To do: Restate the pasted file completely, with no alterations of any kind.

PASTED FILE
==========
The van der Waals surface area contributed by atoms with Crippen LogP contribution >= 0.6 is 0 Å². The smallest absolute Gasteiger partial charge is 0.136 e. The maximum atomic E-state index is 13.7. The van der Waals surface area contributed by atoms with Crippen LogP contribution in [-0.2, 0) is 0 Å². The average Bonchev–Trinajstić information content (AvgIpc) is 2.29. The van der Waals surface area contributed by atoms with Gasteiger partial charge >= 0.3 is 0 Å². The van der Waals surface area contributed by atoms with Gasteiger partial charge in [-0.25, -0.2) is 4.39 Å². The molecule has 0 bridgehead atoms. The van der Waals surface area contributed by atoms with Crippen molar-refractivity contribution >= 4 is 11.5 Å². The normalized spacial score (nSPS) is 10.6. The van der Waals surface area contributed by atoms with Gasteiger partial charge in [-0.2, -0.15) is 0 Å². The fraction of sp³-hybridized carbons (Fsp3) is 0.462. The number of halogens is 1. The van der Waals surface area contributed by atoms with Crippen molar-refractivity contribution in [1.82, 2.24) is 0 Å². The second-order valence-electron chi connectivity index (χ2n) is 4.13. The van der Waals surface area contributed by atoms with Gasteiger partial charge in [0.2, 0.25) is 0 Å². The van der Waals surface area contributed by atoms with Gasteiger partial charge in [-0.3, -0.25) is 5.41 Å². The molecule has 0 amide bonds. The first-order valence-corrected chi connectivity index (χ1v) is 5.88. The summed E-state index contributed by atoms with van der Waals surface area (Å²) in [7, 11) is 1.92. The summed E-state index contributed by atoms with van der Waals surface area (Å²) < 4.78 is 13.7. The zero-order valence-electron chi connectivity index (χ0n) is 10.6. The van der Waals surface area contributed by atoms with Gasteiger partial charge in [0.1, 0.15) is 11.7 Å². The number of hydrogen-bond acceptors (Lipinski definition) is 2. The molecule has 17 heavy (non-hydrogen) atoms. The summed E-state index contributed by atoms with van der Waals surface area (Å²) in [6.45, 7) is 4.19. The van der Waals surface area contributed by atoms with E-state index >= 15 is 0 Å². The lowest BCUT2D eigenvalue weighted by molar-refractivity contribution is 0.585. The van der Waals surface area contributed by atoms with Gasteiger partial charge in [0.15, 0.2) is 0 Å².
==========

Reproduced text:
The van der Waals surface area contributed by atoms with Crippen LogP contribution >= 0.6 is 0 Å². The smallest absolute Gasteiger partial charge is 0.136 e. The maximum atomic E-state index is 13.7. The van der Waals surface area contributed by atoms with Crippen LogP contribution in [-0.2, 0) is 0 Å². The average Bonchev–Trinajstić information content (AvgIpc) is 2.29. The van der Waals surface area contributed by atoms with Gasteiger partial charge >= 0.3 is 0 Å². The van der Waals surface area contributed by atoms with Gasteiger partial charge in [-0.25, -0.2) is 4.39 Å². The molecule has 0 bridgehead atoms. The van der Waals surface area contributed by atoms with Crippen molar-refractivity contribution >= 4 is 11.5 Å². The normalized spacial score (nSPS) is 10.6. The van der Waals surface area contributed by atoms with Gasteiger partial charge in [-0.2, -0.15) is 0 Å². The fraction of sp³-hybridized carbons (Fsp3) is 0.462. The number of halogens is 1. The van der Waals surface area contributed by atoms with Crippen molar-refractivity contribution in [1.82, 2.24) is 0 Å². The second-order valence-electron chi connectivity index (χ2n) is 4.13. The van der Waals surface area contributed by atoms with Gasteiger partial charge in [0.2, 0.25) is 0 Å². The van der Waals surface area contributed by atoms with Gasteiger partial charge in [-0.3, -0.25) is 5.41 Å². The molecule has 0 amide bonds. The first-order valence-corrected chi connectivity index (χ1v) is 5.88. The summed E-state index contributed by atoms with van der Waals surface area (Å²) in [7, 11) is 1.92. The summed E-state index contributed by atoms with van der Waals surface area (Å²) < 4.78 is 13.7. The zero-order valence-electron chi connectivity index (χ0n) is 10.6. The van der Waals surface area contributed by atoms with Gasteiger partial charge in [0.1, 0.15) is 11.7 Å². The number of hydrogen-bond acceptors (Lipinski definition) is 2. The molecule has 17 heavy (non-hydrogen) atoms. The summed E-state index contributed by atoms with van der Waals surface area (Å²) in [6.45, 7) is 4.19. The van der Waals surface area contributed by atoms with E-state index >= 15 is 0 Å². The lowest BCUT2D eigenvalue weighted by molar-refractivity contribution is 0.585. The van der Waals surface area contributed by atoms with Gasteiger partial charge in [0.15, 0.2) is 0 Å².